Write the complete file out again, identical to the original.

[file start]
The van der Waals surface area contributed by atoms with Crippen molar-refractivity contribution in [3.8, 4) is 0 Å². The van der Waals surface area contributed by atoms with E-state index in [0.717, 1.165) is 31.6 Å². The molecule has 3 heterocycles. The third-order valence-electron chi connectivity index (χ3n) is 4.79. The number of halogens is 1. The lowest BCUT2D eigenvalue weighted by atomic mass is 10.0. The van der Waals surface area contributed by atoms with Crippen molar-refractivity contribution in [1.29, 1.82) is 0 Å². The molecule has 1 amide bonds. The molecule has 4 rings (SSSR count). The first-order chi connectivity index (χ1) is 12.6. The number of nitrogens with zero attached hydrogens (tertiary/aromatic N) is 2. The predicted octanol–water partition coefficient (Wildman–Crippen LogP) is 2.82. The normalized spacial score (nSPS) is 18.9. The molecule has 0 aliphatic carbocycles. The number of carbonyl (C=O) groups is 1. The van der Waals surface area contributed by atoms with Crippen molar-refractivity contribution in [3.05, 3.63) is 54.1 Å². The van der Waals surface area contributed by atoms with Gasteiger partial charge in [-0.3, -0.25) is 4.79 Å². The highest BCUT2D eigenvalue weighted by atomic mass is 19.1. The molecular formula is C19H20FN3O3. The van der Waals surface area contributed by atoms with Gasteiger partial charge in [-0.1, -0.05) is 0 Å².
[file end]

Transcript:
The van der Waals surface area contributed by atoms with Crippen molar-refractivity contribution in [3.8, 4) is 0 Å². The van der Waals surface area contributed by atoms with E-state index in [0.717, 1.165) is 31.6 Å². The molecule has 3 heterocycles. The third-order valence-electron chi connectivity index (χ3n) is 4.79. The number of halogens is 1. The lowest BCUT2D eigenvalue weighted by atomic mass is 10.0. The van der Waals surface area contributed by atoms with Crippen molar-refractivity contribution in [1.29, 1.82) is 0 Å². The molecule has 1 amide bonds. The molecule has 4 rings (SSSR count). The first-order chi connectivity index (χ1) is 12.6. The number of nitrogens with zero attached hydrogens (tertiary/aromatic N) is 2. The predicted octanol–water partition coefficient (Wildman–Crippen LogP) is 2.82. The normalized spacial score (nSPS) is 18.9. The molecule has 0 aliphatic carbocycles. The number of carbonyl (C=O) groups is 1. The van der Waals surface area contributed by atoms with Crippen molar-refractivity contribution in [3.05, 3.63) is 54.1 Å². The van der Waals surface area contributed by atoms with Gasteiger partial charge in [-0.3, -0.25) is 4.79 Å². The highest BCUT2D eigenvalue weighted by atomic mass is 19.1. The molecular formula is C19H20FN3O3. The van der Waals surface area contributed by atoms with Gasteiger partial charge in [-0.1, -0.05) is 0 Å².